Case Meyer Turku x Tulip: digitising and optimising production at a pipe plant26.11.2019
Meyer Turku had already spent two years looking for partners to digitise and track their pipe factory’s lead time. This would enable them to scale and optimise production in line with their growing order book. Until summer 2018, all the partners approached had proposed building a solution from scratch. This would have required not only a long development period and heavy investments, but also multiple iterations to achieve an optimal tool for Meyer Turku. The two-year struggle ended when Meyer Turku met the growth company, Tulip.
Now that the piloting phase is over, and Meyer Turku and Tulip are starting to scale up their collaboration, we wanted to ask Ilari Graf, Product Structure and Development Specialist at Meyer Turku, about what happened behind the scenes.
So Ilari, what made you believe in partnering with Tulip?
When I first met Tulip, I realised that we had found a plug-and-play solution that met our pipe factory’s needs. This US-based company had created a tool for building user-friendly and functional apps that boost manufacturing productivity. Tulip offered the basis for success: in addition to great customer references, it had a European Operations Lead, Wolf Kolb, a dynamic professional who was able to convince, and build credibility with, our people.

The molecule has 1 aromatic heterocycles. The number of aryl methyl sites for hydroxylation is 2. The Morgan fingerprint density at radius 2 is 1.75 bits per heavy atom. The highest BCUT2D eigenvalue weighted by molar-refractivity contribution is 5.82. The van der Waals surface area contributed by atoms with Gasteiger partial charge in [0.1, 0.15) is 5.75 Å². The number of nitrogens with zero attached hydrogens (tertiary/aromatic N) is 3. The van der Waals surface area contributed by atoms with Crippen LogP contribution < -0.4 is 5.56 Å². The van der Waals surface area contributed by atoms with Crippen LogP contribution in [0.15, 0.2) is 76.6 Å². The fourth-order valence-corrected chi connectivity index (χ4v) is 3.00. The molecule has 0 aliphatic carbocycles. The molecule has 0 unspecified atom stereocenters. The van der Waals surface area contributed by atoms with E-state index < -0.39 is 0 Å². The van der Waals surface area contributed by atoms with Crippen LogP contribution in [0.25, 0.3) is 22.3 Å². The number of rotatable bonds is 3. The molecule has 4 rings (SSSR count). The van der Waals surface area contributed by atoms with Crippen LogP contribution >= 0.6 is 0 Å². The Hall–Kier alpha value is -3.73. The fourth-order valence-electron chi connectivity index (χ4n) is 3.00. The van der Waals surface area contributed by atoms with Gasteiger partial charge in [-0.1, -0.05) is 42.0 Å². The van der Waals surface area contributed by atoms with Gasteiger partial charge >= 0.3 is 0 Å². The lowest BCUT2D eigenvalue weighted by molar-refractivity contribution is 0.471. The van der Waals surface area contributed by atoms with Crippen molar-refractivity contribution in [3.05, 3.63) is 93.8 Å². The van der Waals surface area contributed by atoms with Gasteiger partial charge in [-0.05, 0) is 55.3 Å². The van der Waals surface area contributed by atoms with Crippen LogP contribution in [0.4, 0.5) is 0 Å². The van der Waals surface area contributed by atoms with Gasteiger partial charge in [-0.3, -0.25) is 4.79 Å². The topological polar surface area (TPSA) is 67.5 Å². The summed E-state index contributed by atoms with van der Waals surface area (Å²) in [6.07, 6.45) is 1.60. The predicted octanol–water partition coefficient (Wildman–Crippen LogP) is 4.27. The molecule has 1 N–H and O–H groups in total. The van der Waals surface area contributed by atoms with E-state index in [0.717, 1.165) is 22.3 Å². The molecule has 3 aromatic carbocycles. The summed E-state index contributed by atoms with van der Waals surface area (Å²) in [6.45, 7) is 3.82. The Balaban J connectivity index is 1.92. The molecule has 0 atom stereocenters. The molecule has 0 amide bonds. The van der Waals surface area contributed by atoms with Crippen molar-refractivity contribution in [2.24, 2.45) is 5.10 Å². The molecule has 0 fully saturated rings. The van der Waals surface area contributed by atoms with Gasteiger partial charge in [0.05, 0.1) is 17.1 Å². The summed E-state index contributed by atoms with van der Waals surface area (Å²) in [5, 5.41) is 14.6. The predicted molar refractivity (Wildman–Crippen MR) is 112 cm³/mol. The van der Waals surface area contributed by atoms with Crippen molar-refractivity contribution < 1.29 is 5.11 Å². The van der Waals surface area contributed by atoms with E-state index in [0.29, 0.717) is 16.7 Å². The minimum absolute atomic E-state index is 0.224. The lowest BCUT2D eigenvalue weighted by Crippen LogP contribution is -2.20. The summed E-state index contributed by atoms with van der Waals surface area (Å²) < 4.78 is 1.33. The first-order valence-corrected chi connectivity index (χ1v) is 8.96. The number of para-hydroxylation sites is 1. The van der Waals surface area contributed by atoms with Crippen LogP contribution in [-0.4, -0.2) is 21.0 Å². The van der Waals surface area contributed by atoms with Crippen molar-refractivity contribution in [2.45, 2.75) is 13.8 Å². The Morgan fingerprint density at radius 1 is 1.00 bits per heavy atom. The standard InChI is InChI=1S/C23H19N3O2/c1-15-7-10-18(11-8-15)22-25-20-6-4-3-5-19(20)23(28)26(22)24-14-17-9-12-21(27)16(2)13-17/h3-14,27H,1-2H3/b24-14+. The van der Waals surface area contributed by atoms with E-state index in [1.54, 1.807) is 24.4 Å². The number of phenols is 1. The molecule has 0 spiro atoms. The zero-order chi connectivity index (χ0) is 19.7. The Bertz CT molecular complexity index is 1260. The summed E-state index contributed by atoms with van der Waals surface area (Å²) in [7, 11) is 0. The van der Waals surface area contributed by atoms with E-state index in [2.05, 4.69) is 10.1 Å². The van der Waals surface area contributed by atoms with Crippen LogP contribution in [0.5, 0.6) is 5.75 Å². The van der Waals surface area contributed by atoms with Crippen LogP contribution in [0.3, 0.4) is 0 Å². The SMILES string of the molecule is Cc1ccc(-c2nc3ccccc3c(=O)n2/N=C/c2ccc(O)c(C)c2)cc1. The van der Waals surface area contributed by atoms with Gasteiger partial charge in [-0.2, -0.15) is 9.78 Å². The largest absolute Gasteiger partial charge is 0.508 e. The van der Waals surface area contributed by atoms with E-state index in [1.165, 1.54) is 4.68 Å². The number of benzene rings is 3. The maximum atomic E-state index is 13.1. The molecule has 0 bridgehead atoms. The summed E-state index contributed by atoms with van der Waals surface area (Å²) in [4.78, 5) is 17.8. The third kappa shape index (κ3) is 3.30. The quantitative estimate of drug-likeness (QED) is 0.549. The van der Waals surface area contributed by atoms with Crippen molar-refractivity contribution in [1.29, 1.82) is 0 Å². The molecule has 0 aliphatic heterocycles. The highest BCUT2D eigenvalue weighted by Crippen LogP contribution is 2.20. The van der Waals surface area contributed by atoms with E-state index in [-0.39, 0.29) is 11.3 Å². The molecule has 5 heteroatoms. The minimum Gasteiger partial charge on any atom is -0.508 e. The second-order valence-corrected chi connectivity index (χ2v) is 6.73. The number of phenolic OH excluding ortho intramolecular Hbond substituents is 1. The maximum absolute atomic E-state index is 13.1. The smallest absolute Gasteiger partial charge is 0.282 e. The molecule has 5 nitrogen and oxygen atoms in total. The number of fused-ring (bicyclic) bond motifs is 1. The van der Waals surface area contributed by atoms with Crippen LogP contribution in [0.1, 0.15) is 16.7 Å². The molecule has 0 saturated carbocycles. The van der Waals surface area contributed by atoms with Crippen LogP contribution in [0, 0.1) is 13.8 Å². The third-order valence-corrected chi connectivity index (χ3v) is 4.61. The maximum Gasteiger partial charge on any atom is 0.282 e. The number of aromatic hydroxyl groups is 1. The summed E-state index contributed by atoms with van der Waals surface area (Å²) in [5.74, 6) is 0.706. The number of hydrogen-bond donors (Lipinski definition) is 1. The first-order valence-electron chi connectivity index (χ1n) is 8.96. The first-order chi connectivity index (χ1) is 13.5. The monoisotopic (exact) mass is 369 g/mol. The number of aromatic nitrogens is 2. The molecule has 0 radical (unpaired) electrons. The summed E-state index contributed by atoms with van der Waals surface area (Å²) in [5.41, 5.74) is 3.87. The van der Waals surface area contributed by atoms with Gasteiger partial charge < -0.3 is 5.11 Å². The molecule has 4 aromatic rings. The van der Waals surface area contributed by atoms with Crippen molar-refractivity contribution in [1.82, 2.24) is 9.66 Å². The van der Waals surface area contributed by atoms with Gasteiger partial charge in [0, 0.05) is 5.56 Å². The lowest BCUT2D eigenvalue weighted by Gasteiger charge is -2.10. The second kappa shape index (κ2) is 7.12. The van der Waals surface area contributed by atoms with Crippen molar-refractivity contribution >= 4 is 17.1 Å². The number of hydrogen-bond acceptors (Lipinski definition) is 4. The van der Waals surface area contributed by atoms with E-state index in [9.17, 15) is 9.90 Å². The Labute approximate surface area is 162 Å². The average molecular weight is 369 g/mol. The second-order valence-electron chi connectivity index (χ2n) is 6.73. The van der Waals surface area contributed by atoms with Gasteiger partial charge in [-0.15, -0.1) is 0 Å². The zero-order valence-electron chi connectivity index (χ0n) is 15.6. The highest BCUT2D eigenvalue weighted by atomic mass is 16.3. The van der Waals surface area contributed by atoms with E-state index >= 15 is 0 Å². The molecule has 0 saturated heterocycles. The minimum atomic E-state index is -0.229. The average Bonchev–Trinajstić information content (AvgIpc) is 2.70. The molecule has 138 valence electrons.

How was this collaboration different from typical development projects?
The collaboration began with the Maritime Accelerator programme. Through the programme, our senior management team aimed to foster greater operational efficiency at the yard, by boosting the use of existing smart solutions rather than building everything ourselves.
The project included multiple milestones that differentiated it from a typical development project. For example, the support of senior management combined with that of an external partner created positive pressure to make much faster progress than normal, and raised additional internal interest in the project. With external support, we were able to focus 100% on the project while it was underway. Well-organised workshops prevented interruptions and boosted problem solving. The key to reaching the scaling phase was to start with a small proof of concept (PoC) and sell the idea of scaling it with the data gained from the PoC.
What where the biggest obstacles?
Concluding an actual binding contract between us and Tulip. Like many large companies, we have some rigidities in our contractual terms and conditions. I guess that not everything can be changed overnight to become a more startup-friendly company; we may need to engage in extra learning and gain experience of more projects like this.
What are you most proud of and how will you continue to move forward with Tulip?
I am proudest of the way in which we began and scaled the collaboration on a ‘lean and mean’ basis, and of our team’s enthusiastic welcome of the new tool. We knew that people might view tracking as over-control or micro-management; in fact, the new tool has made the good work done by our team more transparent and visible. Besides making it easier to optimise and plan work, Tulip’s tool has prompted our team to review its performance at the end of each day.
We are now piloting three measuring stations. After gathering excellent data, receiving positive feedback and being able to use the tool in even more ways than we thought, we are planning how to scale up its use. During the pilot period, we also learned that the original tablets are not “pipe factory proof”. Before scaling up their usage, we are testing new, more optimal hardware. Just one more reason why it was worth starting small!